Potting Soil Ingredients

Here's a breakdown on some common container soil ingredients

Fine Gardening - Issue 125
Photo: Daryl Beyers

All you need for a good potting soil are ample nutrients and good drainage. Certain materials affect fertility, others have an impact on drainage, and some do both. Knowing the benefits that certain ingredients provide will help you tweak your own blends and make knowledgeable substitutions when needed.

More reading

Potting Soil Recipes


A Basic Potting Soil Recipe

Potting Soil Recipe for Annuals

Potting Soil Recipe for Cacti and Succulents

Potting Soil Recipe for Woody Plants and Perennials

The ingredients

Bagged potting soil
Composted chicken manure

Bagged potting soil is a good base. Not the same as a soilless container mix, a potting-soil blend contains a mixture of ingredients that improve fertility. Avoid brands that include synthetic fertilizers if you want to stay organic.

Compost is the key to growing organically. Compost adds high amounts of nutrients to a mix. Though you can buy compost in a bag from the store, you can make it for free in your own backyard with a little effort and patience.

Composted chicken manure has the highest natural-nutrient content available. Use it to amp up the fertility of your mix, but never use it raw: It must be composted or it will burn plant roots. Buy it by the bag at a garden center or feed store.

Garden soil
Rock dust
Peat moss

Garden soil is a ready way to start a recipe. Good dirt straight from the top few inches of your garden has trace nutrients and minerals that help balance a blend. Don’t use it by itself because it lacks the drainage required for containers.

Rock dust helps you mimic native soils. This powder made of pulverized stone contains trace nutrients and minerals from bedrock, the natural source material of all soils. Get it free at a local quarry, or buy a 5-pound bag from mail-order sources.

Peat moss holds moisture, adds nutrients, and increases soil acidity. A compressed bale, available from garden centers and agricultural suppliers, will last the average home gardener several seasons.

Worm castings
Calcined clay
Charcoal pellets

Worm castings are a natural source of fertility. What a worm leaves behind as it eats its way through the soil is high in nutrients and increases soil acidity. Buy a 25-pound bag at organic garden centers or through mail-order suppliers.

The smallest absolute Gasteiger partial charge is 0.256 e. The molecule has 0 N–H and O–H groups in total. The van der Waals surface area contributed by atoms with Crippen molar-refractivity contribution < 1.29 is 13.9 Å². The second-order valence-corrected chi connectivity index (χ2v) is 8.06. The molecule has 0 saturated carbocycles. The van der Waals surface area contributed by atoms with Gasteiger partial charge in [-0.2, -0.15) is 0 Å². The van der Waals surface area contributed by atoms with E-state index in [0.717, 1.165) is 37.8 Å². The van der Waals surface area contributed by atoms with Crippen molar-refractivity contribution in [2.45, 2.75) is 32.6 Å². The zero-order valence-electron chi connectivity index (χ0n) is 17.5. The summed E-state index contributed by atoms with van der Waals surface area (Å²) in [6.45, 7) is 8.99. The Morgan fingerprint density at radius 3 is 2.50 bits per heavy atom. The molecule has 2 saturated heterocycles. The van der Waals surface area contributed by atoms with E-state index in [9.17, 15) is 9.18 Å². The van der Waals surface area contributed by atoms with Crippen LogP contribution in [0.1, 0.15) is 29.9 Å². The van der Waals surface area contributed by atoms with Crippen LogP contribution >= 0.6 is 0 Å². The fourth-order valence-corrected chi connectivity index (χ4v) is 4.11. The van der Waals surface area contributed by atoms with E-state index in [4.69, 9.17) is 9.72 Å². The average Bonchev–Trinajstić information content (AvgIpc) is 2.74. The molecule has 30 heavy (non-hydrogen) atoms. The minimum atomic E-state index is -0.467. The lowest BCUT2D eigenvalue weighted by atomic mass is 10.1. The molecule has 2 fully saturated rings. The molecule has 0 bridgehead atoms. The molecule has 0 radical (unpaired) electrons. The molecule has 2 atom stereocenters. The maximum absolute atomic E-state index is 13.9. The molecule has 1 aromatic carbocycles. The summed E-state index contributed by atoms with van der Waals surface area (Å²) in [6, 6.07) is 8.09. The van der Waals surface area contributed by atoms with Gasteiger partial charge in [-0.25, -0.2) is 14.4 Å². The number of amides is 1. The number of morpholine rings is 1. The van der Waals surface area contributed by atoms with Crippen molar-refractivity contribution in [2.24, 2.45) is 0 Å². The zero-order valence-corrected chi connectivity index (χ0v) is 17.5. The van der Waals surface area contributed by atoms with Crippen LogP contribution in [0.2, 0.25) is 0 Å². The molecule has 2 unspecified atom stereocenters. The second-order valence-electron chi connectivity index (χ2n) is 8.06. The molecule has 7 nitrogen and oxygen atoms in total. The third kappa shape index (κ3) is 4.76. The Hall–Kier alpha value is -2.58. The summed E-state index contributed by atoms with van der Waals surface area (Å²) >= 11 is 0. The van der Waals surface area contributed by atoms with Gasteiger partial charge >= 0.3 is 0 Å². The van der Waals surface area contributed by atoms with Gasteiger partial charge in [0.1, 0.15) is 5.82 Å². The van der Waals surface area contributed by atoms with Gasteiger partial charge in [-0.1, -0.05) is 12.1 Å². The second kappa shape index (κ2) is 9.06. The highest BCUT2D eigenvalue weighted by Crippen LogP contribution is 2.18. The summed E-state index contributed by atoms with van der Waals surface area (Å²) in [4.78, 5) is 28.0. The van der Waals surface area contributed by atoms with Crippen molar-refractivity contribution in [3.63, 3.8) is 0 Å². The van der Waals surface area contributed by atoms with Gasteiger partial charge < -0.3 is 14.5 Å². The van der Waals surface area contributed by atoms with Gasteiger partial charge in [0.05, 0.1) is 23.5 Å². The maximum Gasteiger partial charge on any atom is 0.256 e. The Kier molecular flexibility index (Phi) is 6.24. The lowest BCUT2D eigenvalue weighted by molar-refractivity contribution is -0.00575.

Calcined clay is another term for kitty litter. Kiln-fired, this material holds moisture and nutrients while creating air pockets for roots to absorb oxygen and release carbon dioxide. It is sold at grocery stores as “no lump” kitty litter.

Charcoal pellets decrease the odor of decomposition. The organic matter used in some recipes is often so rich that it can result in a smelly pot. Adding charcoal pellets, available at aquarium stores, absorbs the odor while improving drainage.

Coarse river sand
Expanded slate or shale

Coarse river sand increases the surface area for roots to cling to. Adding air pockets so that roots can function efficiently, coarse river sand creates a free-draining mix. Buy a small 5-pound bag from bonsai plant growers.

Expanded shale or slate allows excess water to drain away. This natural rock is kiln-fired to form small pockets on its surface that hold air, moisture, and nutrients, making them available for plants. It is sold in bags as PermaTill or VoleBloc.

Perlite is synonymous with good drainage. That white stuff you see in store-bought blends is high-fired volcanic rock. Perlite lightens the soil by creating pockets for water to pass through and air to remain. Find it at any garden center or big-box store.

Playground sand
Pine bark
Rice hulls

Playground sand ensures a loose mix. The same bag of sand used in kids’ sandboxes can improve the drainage in your containers, helping your plants thrive. Available at any hardware store, a 50-pound bag typically costs less than five dollars.

Pine bark increases fertility as it decomposes. Large pieces create air pockets for water to pass through, and because it is organic, the bark releases nutrients as it decays. You can buy pine bark at any nursery, either partially composted or pure.

Rice hulls lighten the mix and add nutrients. The hulls of harvested rice increase drainage, provide organic matter as they decompose, and make good use of a plentiful by-product. Several sources are available online.

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